Worse, the foreign-fixation is combined with a searing disdain towards the aam Indian:
It may sound like a funny thing to say, but Sonia’s foreignness made it easier for her to be accepted in Rajiv’s circle of friends. Had he married an Indian woman of her background, she would have been permanently held in contempt by the broken-down aristocrats and aspiring grandees who were Rajiv’s closest friends.
In fact, based solely on Singh’s description, it would be easy to argue that a member of this rarefied elite is every bit as ineligible to rule India as, say, an Italian. Singh, however, doesn’t think so, as she makes clear in that 2004 polemic: “Personally, I have no objection to Mr [Rahul] Gandhi and Mrs [Priyanka] Vadra. They are Indian and as entitled as any other son or daughter of a politician to inherit Daddy’s jagir.”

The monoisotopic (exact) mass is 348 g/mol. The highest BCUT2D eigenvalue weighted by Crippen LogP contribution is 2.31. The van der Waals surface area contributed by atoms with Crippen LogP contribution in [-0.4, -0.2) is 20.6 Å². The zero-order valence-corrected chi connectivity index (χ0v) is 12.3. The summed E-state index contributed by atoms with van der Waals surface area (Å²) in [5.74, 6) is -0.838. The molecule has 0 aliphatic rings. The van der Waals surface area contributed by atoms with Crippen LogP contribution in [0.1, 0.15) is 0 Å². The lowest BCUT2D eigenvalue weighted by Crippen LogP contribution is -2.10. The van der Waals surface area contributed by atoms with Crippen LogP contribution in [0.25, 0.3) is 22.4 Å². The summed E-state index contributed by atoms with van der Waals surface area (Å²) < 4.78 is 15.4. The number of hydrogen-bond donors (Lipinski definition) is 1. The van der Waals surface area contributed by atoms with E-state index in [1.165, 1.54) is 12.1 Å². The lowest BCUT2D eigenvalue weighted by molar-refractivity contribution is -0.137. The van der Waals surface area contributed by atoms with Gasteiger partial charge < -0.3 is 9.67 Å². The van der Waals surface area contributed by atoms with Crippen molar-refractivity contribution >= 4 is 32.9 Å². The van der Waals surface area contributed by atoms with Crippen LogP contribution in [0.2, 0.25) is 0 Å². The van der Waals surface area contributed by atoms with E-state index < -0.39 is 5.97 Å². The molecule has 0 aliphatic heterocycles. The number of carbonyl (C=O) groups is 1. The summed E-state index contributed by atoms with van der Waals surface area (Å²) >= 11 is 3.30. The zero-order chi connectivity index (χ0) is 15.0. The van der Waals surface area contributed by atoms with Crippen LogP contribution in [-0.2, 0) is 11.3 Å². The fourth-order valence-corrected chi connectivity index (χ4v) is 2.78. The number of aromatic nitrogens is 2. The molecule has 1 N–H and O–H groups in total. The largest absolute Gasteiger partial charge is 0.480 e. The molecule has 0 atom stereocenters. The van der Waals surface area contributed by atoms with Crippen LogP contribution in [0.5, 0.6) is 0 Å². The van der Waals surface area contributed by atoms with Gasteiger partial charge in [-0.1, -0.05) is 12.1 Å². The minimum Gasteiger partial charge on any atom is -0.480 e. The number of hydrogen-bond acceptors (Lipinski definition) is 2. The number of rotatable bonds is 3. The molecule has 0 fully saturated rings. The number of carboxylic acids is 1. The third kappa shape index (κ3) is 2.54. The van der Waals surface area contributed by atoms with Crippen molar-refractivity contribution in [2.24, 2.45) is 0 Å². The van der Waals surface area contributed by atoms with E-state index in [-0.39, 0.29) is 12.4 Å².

Unfair privilege is fine as long as it’s the old-fashioned Indian variety.
None of this is to say there is anything wrong with being “offended to be represented by an Italian woman.” It is entirely legitimate to oppose Sonia’s ascension on the grounds of principle: No foreign-born citizen for PM. If so, it then matters little if Sonia is sinner or saint, she is no more be fit to be our leader than, say, Mother Teresa. The Albanian woman who spent most of her life in a white sari, tending to the poorest of the poor. Where Singh runs into trouble is in demonising Sonia’s background, more so in the upper class environs of Lutyens Delhi, where it’s often hard to tell who is more alien: the native or the firang.
Check out the excerpt in its entirety on the Open website.
Sans Serif has another excerpt which tells the story of how Tavleen Singh fell out of favour with Sonia.